How to Calculate Recapture or Terminal Loss

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The Canadian Revenue Agency allows for either a recapture of a capital cost allowance during a year or a terminal loss on capital cost allowance during a year. To calculate the recapture or terminal loss, you need to know your asset class's total undepreciated capital cost increases or decreases during the year. Undepreciated capital cost are costs to depreciable assets that, for some reason, you did not depreciate. There are various reasons undepreciated capital costs change.

Find your undepreciated capital cost increases and decreases for each different asset class you have. The undepreciated capital cost increases and decreases are a separate calculation from the terminal loss and recapture. For example, you had a undepreciated capital cost increase of \$2,000 on a Class 1 asset, a undepreciated capital cost decrease of \$4,000 on a different Class 1 asset, a undepreciated capital cost increase of \$5,000 on a Class 3 asset and a undepreciated capital cost decrease of \$1,000 on a different Class 3 asset.

Net together the undepreciated capital cost increases and decreases for each asset class. You may have several different asset classes that you need to net together. In the example, net together the Class 1 assets, then net together the Class 3 assets. So, a \$2,000 increase plus a \$4,000 decrease equals a \$2,000 undepreciated capital cost decrease on Class 1 assets. Then, a \$5,000 increase plus a \$1,000 decrease equals a \$4,000 increase on Class 3 assets.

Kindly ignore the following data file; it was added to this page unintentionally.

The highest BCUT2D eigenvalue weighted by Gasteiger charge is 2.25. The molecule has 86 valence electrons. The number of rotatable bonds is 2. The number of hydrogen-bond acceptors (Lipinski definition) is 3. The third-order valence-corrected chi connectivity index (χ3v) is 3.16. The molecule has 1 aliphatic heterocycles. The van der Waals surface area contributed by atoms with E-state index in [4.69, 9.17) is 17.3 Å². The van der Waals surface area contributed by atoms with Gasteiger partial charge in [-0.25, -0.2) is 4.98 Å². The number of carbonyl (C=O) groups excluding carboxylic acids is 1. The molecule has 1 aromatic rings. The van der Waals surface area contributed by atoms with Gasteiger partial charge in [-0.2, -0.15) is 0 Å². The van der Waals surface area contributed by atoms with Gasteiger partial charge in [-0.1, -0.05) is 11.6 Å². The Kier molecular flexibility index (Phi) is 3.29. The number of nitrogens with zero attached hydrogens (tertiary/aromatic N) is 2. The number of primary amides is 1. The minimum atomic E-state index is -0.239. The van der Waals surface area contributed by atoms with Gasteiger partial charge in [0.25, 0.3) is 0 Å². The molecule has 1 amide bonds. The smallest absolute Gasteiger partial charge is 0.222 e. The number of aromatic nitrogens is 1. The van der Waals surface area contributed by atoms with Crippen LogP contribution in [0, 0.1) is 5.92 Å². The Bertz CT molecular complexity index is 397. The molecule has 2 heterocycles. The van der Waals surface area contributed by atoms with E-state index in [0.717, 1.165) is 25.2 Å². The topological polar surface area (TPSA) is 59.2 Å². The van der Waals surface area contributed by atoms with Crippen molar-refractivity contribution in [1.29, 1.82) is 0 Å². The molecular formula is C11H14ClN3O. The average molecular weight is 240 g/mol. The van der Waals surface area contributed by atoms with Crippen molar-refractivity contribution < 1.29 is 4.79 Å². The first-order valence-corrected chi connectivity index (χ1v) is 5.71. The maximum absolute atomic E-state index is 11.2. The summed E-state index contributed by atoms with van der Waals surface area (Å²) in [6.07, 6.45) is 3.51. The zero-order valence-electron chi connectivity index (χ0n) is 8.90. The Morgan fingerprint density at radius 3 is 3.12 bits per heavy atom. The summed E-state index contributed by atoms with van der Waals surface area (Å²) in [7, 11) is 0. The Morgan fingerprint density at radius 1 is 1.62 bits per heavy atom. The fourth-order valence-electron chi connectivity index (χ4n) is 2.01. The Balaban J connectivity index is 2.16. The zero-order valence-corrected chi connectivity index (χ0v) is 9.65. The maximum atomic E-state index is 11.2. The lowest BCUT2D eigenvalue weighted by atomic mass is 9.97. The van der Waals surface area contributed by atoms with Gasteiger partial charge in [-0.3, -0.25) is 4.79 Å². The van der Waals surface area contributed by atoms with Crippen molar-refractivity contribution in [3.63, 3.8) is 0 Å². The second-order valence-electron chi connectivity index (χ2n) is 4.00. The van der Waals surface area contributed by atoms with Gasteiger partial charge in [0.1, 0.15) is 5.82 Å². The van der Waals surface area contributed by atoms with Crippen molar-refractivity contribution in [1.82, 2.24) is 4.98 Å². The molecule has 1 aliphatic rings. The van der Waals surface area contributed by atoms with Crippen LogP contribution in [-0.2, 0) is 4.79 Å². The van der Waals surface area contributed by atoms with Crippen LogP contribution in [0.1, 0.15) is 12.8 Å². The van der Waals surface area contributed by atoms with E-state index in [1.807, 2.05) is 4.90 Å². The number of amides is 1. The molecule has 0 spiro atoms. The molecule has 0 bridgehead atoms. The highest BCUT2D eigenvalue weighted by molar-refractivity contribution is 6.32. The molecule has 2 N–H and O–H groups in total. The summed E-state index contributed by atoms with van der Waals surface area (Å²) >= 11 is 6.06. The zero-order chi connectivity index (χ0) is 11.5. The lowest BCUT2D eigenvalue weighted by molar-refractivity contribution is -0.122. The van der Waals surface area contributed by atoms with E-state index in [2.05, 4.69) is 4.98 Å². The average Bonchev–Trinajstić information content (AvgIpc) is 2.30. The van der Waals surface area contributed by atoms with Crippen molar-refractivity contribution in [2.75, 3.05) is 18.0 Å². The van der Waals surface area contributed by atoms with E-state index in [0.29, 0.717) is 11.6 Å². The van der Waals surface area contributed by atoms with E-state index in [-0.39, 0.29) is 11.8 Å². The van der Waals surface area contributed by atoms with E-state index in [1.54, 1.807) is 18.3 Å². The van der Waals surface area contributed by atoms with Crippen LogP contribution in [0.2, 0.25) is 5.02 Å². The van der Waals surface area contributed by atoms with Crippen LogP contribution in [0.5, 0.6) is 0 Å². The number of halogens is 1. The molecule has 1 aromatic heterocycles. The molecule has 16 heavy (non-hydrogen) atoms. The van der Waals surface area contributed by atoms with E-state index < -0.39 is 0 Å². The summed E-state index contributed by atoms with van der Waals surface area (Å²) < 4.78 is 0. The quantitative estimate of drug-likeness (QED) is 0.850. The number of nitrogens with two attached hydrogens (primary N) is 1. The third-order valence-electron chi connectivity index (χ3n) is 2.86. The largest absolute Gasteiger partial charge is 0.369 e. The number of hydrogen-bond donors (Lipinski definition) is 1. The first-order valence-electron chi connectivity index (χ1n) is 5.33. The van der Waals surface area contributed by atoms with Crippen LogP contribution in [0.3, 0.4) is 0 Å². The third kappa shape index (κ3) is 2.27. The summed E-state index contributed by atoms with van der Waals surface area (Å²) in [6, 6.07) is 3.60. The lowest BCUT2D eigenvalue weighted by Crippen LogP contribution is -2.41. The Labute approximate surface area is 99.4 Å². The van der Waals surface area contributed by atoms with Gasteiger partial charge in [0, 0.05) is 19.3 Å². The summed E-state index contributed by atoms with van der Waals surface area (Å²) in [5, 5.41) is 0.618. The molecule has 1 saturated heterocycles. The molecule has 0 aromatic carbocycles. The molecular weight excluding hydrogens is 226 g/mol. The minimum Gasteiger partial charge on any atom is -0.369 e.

Classify any positive number from netting the undepreciated capital cost increases and decreases for each asset class as a terminal loss. Classify any negative number from netting the undepreciated capital cost increases and decreases for each asset class as recapture. Typically, a terminal loss is a decrease in income and a recapture is an increase in income. Since Class 1 assets decreased \$2,000, the \$2,000 of recapture income. The \$4,000 increase in Class 3 assets is a terminal loss.

Carter McBride started writing in 2007 with CMBA's IP section. He has written for Bureau of National Affairs, Inc and various websites. He received a CALI Award for The Actual Impact of MasterCard's Initial Public Offering in 2008. McBride is an attorney with a Juris Doctor from Case Western Reserve University and a Master of Science in accounting from the University of Connecticut.

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